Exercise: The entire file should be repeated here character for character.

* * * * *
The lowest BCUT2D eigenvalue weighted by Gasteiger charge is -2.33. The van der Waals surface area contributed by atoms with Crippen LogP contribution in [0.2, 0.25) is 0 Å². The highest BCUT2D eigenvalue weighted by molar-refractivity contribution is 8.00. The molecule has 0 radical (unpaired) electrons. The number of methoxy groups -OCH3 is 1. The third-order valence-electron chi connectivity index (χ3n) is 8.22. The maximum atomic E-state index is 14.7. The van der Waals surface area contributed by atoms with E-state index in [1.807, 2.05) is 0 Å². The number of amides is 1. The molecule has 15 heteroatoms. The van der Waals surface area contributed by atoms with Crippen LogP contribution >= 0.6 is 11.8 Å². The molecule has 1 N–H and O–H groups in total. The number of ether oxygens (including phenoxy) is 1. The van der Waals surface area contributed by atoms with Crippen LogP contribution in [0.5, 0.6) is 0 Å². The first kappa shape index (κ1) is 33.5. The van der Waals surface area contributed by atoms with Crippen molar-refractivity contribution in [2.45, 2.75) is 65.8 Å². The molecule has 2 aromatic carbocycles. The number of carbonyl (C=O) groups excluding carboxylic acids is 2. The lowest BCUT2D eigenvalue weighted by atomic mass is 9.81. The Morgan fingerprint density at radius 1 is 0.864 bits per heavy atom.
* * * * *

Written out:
The lowest BCUT2D eigenvalue weighted by Gasteiger charge is -2.33. The van der Waals surface area contributed by atoms with Crippen LogP contribution in [0.2, 0.25) is 0 Å². The highest BCUT2D eigenvalue weighted by molar-refractivity contribution is 8.00. The molecule has 0 radical (unpaired) electrons. The number of methoxy groups -OCH3 is 1. The third-order valence-electron chi connectivity index (χ3n) is 8.22. The maximum atomic E-state index is 14.7. The van der Waals surface area contributed by atoms with E-state index in [1.807, 2.05) is 0 Å². The number of amides is 1. The molecule has 15 heteroatoms. The van der Waals surface area contributed by atoms with Crippen LogP contribution >= 0.6 is 11.8 Å². The molecule has 1 N–H and O–H groups in total. The number of ether oxygens (including phenoxy) is 1. The van der Waals surface area contributed by atoms with Crippen LogP contribution in [0.5, 0.6) is 0 Å². The first kappa shape index (κ1) is 33.5. The van der Waals surface area contributed by atoms with Crippen molar-refractivity contribution in [2.45, 2.75) is 65.8 Å². The molecule has 2 aromatic carbocycles. The number of carbonyl (C=O) groups excluding carboxylic acids is 2. The lowest BCUT2D eigenvalue weighted by atomic mass is 9.81. The Morgan fingerprint density at radius 1 is 0.864 bits per heavy atom.